“You, Jayne, remembered Jayne, winging your way back to how honored I felt to chauffeur you one soft-chilled night in 2009 to dine at Angelina’s Louisiana Kitchen, Berkeley, polar north to your solar south in our California flowering, where, scaling your vast vinyl collection, you taught young saxophonist Ornette and trumpeter Don Cherry the what-was, the what-is and what’s-next of jazz in 20th century Los Angeles, a city founded in 1781 by pobladores, 11 mostly Black families, who — formally, lovingly — named her El Pueblo de Nuestra Señora de los Ángeles de Porciúncula (Town of Our Lady the Queen of the Angels of Porciúncula) — through your voice I still hear and will always feel the measureless heartbeat and deepening drumbeat of Cuba’s and bebop’s unplunderable treasure: Chano Pozo
—Al Young

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Jayne Cortez — poet, activist, muse of the avant garde — dies, age 78

By Howard Mandel
December 30, 2012

Excerpt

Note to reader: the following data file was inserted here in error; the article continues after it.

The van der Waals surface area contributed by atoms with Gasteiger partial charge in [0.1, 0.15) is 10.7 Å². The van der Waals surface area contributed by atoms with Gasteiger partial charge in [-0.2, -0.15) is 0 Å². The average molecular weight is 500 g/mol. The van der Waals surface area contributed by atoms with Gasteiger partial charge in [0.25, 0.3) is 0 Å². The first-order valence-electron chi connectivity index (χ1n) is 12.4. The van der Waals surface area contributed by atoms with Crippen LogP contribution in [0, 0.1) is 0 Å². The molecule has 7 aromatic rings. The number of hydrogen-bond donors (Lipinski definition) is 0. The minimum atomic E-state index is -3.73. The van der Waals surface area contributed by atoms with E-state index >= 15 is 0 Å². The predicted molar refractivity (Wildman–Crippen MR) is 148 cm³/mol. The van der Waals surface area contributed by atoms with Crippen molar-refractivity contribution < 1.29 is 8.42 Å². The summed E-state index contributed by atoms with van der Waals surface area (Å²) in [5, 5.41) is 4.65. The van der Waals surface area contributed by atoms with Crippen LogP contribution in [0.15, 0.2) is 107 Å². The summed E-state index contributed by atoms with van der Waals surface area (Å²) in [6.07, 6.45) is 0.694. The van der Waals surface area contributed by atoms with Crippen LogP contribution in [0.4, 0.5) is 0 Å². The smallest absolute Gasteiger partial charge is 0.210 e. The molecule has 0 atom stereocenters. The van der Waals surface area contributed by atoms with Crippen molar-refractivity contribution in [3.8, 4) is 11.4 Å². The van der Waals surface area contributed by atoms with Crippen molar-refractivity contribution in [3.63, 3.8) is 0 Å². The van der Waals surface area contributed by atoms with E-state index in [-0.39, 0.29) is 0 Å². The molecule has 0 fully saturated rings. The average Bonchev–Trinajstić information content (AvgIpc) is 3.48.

<<< An activist in the Civil Rights movement, organizer of Watts writing and drama workshops, founder of the Watts Repertory Theater, Bola Press and co-founder of the Organization of Women Writers of Africa, Ms. Cortez was also taught at Rutgers, Howard, Wesleyan and Eastern Michigan universities, Dartmouth and Queens colleges and was a muse to the avant garde. Her husband sculptor Melvin Edwards is well known for his series “Lynch Fragments” and “Rockers.” When Ms. Cortez was a teenager in California, musicians including Don Cherry hung out at her family’s home because she had (as Cherry said) “the best record collection,” and through them she met Ornette Coleman, to whom she was married from 1954 to ’64 and with whom she kept in contact. Members of the Firespitters such as guitarist Bern Nix and bassist Jamaaldeen Tacuma, besides Denardo, played in Ornette’s electrically amplified band Prime Time. >>>

© 2012 Howard Mandel

Read all of Howard Mandel’s affectionate tribute to Jayne Cortez at Jazz Beyond Jazz

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One Response to “JAYNE CORTEZ (May 10, 1934–December 28, 2012) | In Memoriam”

  1. Avotcja Says:

    Beautiful tribute!